The Ontario Court of Appeal has recently released an important decision dealing with the remedy available to an employee who also owns shares. In this case, the employee/shareholder was entitled to a share bonus upon termination under a Shareholder’s Agreement (SA). The employee was terminated at the end of October, and the bonus value of the shares was calculated by the employer at 30 days following termination, as set out in the SA. The employee brought a successful action for wrongful dismissal and was awarded 26 months’ notice.

The question became when the date of termination was to be set for the purposes of determining the ‘fair value’ of the shares. This required the court to determine whether the rights under the SA were to be impacted by the employee’s rights under civil law (i.e. whether the notice period should also be applied to the calculation of the share value, despite the SA stating otherwise).

The case is significant as it reversed the lower court decision in this matter.

Main Event

The essential issue before the court was whether there should be a distinction between the status of the plaintiff as an employee as opposed to a shareholder when it came to his various rights. That question became important as the SA allowed the employer the right to terminate certain shareholder benefits and status on short notice, a period much less substantial than that protected by the Employment Standards Act. Had the court agreed that the shareholder benefits were tied to employment and not purely as a shareholder, the limiting terms of the SA would fail and common law rights would prevail.

Court of First Instance

The original judgment found that the employee had been terminated without proper notice and had allowed compensation for a period of 26 months. The judge then applied the same notice period to the valuation of shares, rather than the 30 day time period set out in the SA. The employer objected to this determination and appealed the decision.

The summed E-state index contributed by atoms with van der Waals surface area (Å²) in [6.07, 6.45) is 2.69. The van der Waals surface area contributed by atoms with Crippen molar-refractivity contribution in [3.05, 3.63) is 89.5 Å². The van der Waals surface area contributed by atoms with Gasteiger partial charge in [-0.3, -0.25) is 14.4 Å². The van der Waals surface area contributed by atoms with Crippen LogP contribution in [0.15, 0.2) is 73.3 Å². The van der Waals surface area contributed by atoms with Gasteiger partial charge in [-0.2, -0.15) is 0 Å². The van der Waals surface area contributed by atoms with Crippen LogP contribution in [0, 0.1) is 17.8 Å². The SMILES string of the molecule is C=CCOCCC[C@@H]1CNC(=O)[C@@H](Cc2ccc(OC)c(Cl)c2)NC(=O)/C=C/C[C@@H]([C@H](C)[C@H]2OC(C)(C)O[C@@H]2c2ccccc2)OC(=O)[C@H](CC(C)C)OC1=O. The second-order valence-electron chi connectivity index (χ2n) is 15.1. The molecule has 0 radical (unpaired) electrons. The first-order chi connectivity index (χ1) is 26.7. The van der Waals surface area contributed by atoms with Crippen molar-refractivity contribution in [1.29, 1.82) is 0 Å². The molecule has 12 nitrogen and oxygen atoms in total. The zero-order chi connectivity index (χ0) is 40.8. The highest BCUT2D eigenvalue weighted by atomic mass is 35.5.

Court of Appeal’s Reasons

The Court of Appeal agreed with the employer’s submissions that a distinction must be drawn between the respondent’s rights as an employee and those as a shareholder. By deciding to apply common law awards to the shareholder entitlements, this Court concluded that:

[The lower court judge erred] by improperly conflating Mr. Mikelsteins’ entitlement to compensation arising from the breach of his contract of employment with Mr. Mikelsteins’ contractual entitlements respecting his shares. Mr. Mikelsteins received his shares pursuant to the Shareholders’ Agreement. It is the terms of the Shareholders’ Agreement that determine Mr. Mikelsteins’ rights with respect to those shares. The common law relating to compensation for breaches of a contract of employment does not apply to Mr. Mikelsteins’ entitlements regarding his shares.

There have been many prior decisions, including decisions of the Court of Appeal, allowing for common law claims for, in effect, shareholder entitlements. Those cases typically did not reflect a defined time period for a forced sale of the shares on termination, which as in this case, mandated the sale 30 days following termination.

The fundamental question became, are the rights as a shareholder determined by the status as an employee? 

To this issue, the appellate court found the necessary distinction between shareholder rights and employee rights. It was not persuaded by the seemingly attractive submission that one status surely led to the other in this employee-owned private company.

Hence the earlier judgment on this issue was reversed. It is not known presently if this decision ends the litigation as the leave period to appeal is 90 days and still running. We will be sure to follow any further updates.

Get Advice Before You Act

As demonstrated by the case at hand, employee rights can be complicated, particularly in a case where an employee is also a shareholder in the employer company. An experienced and knowledgable employment lawyer can provide practical preemptive advice to employers with the drafting of clear and concise employment contracts that leave no room for confusion.

If you have questions about this issue or any employment issue, contact the offices of Toronto employment lawyers Grosman Gale Fletcher Hopkins LLP. We regularly advise employees and employers on issues in the workplace. Contact us online or by phone at 416-364-9599 to schedule a consultation.